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Thursday, April 23, 2009

How to Pickle Beets

Last night I spent 5 hot hours in the kitchen pickling the beets. Luckily my kitchen TV kept me entertained and my wooden stool kept my somewhat comfortable (but how comfortable can a pregnant lady be in a hot kitchen for 5 hours?).

Here's the classic pickled beet recipe and procedure:
  1. Sterilize your pint or quart jars in the dishwasher. Don't wash them with any other dirty dishes. Use the heated drying option, too.
  2. Wash the beets in cold water. Make sure to keep the root and at least 2" of stem/leaves on top to prevent excess bleeding (of the beets, not you). Scrub them with a brush if you need to, but don't be too rough with them. Keep in mind that you'll be peeling them so a little dirt won't hurt.
  3. Fill a wash basin or sink with hot tap water and put your washed beets in. This will pre-warm your beets and help the boiling processes along since they won't cool the pot of water down so much.
  4. Boil the beets for ~20 minutes or until they are slightly fork tender.
  5. Cool them immediately in a sink of cold water. Then slip the skins off with your hands and trim the roots and tops with a knife.
  6. Admire your pretty bowl of beets. Here I have chioggia beets (the light ones) and standard reds.
  7. Make your pickling brine. For a five gallon bucket of untrimmed, fresh-from-the-garden beets, use about 2 jugs of apple cider vinegar with 16 cups of sugar, 8 teaspoons each of whole cloves and whole anise berries, and 20 cinnamon sticks (more or less; the spices can vary in quantity). Bring this solution to a boil then let simmer while you get everything else ready to go. Remember that the longer you let it simmer, the more flavorful your pickling brine will be. (In my opinion, the longer the better!)
  8. Sterilize your canning jar lids. There are various methods, but I like to bring a pan of water to a boil, add my lids (brand new), then shut off the heat and let them simmer there for several minutes. The package warns you not to boil the lids. I think this is because it can toughen the rubber material and they won't seal properly...leading, in many cases (not acidic beets, though), to spoiled food.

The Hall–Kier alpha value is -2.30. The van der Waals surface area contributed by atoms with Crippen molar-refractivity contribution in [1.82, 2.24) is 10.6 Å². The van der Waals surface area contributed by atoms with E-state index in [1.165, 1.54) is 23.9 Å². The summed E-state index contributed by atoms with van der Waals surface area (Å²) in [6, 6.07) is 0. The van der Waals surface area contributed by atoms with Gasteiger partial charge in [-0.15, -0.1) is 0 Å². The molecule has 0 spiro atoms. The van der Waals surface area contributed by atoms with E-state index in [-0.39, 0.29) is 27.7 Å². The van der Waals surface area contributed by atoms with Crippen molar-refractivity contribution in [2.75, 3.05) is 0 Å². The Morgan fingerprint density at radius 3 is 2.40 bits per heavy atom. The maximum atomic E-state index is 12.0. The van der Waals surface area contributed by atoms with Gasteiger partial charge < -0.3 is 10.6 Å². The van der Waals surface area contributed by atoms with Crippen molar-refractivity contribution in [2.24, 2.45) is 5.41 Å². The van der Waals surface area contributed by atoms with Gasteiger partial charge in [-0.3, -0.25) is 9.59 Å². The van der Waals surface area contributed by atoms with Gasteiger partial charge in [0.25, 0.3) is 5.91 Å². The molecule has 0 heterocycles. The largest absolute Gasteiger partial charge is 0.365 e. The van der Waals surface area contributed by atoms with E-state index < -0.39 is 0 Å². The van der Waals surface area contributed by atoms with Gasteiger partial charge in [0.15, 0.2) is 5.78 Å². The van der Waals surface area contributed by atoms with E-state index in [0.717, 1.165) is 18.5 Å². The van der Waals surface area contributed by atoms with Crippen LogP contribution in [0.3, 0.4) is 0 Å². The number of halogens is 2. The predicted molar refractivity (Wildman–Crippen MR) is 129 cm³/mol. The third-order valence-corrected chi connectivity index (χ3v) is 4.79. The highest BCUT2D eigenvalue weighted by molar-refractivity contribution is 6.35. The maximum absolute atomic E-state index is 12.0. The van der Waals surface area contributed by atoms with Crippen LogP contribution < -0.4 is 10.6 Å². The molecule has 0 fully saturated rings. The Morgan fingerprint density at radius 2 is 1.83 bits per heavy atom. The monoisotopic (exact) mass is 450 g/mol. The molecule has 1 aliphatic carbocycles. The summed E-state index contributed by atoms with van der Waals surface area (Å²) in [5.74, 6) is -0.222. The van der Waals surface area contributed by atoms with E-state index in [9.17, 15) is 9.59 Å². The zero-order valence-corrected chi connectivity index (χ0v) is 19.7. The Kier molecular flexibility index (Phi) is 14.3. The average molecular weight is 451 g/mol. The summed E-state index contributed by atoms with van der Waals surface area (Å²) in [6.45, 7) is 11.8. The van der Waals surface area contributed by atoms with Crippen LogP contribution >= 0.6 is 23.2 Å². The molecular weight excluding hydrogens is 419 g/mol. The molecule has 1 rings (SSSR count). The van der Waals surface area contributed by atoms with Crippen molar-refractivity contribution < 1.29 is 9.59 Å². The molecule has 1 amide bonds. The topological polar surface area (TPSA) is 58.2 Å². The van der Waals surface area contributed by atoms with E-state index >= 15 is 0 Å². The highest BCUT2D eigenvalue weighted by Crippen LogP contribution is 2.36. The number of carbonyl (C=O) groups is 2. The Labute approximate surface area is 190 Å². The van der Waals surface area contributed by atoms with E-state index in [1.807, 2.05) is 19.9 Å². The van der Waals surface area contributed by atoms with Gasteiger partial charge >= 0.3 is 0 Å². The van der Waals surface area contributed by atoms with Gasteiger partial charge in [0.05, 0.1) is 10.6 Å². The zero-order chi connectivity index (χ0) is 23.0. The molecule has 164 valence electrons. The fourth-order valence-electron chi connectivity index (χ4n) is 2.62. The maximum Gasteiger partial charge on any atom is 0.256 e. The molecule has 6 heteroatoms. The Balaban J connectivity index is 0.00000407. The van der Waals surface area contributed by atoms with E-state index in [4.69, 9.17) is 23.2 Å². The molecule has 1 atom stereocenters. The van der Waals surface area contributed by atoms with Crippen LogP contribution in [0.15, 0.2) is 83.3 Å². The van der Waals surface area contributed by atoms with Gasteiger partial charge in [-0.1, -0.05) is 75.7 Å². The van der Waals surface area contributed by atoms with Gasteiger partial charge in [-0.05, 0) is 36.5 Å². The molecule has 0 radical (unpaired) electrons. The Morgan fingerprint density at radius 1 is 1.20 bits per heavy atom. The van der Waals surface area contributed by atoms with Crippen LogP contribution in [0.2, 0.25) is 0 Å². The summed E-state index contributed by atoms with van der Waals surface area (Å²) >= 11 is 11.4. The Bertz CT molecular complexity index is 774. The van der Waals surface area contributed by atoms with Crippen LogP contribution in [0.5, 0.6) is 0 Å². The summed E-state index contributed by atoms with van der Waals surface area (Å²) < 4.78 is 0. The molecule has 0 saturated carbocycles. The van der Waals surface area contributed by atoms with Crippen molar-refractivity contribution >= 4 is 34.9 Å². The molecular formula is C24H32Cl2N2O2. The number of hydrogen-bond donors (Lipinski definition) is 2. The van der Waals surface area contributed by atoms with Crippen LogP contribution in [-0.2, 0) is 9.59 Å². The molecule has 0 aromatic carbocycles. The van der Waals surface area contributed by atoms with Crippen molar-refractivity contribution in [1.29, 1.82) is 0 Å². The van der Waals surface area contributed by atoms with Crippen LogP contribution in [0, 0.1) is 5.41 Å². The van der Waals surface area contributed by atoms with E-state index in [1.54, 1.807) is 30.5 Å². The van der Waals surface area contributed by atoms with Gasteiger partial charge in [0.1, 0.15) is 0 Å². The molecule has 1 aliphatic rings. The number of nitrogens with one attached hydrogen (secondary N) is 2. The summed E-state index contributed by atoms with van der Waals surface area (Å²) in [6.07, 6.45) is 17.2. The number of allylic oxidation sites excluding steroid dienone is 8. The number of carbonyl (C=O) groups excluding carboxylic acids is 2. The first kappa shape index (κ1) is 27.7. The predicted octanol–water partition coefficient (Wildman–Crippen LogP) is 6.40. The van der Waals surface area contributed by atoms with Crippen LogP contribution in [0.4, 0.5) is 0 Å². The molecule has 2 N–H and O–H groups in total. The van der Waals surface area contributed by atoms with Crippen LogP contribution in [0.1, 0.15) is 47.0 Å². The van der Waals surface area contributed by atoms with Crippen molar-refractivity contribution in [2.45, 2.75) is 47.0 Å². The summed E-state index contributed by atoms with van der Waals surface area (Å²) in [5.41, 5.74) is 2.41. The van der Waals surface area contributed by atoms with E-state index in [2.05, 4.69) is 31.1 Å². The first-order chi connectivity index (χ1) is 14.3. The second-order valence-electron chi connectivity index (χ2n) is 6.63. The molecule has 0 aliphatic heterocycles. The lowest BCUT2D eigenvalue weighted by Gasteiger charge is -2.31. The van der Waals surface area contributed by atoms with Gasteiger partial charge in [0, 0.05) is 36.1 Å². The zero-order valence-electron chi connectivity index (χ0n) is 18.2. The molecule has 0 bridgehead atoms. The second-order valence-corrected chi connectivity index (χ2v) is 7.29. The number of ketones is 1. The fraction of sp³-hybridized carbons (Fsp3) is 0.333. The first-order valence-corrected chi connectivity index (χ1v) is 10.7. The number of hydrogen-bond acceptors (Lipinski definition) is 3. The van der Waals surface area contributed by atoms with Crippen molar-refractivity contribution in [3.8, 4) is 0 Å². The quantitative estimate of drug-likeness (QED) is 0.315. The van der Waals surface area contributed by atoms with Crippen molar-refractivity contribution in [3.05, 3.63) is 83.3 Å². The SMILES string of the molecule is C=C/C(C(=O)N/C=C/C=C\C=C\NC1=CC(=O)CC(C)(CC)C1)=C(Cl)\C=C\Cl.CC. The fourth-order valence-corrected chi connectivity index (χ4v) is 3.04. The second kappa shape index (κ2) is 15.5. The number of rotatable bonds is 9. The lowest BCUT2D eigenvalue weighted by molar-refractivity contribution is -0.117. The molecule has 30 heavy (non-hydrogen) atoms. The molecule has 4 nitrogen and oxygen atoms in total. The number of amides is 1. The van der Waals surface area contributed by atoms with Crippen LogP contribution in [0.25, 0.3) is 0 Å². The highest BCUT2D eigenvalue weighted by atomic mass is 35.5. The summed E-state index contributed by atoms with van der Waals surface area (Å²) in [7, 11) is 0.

9. Slice or dice your beets into uniform pieces and pack into your sterilized jars. I don't literally "pack" them in, but rather just dump them in until they reach the neck of the jar. Since mine are diced there is plenty of room for brine. If you choose to slice them, they might pack more densely, in which case you'll want to avoid filling the jars all the way to the top to allow enough room for brine. For fun, I decided to keep my light and dark beets separate but you certainly don't have to.
  10. Turn the heat off on your brine. Using a sieve, fish out the spices.
  11. Pour the hot brine into the jars, allowing about 1/4" of head space.
  12. Using a damp paper towel or clean rag, wipe the tops of the jars to remove any debris or sticky brine. This helps ensure a good seal will form when you process them.
  13. Place the lids on the jars and screw the bands on finger tight. Then lower them into a HUGE pot of hot water. Add enough water so that there is at least 1-2" of water above the jars. Then bring the pot to a boil and keep it boiling for 30 minutes. This is called a water bath and is used for canning applesauce and tomatoes, too (anything sufficiently acidic so that it doesn't require pressure canning). It is a great method because it doesn't require any special tools or equipment.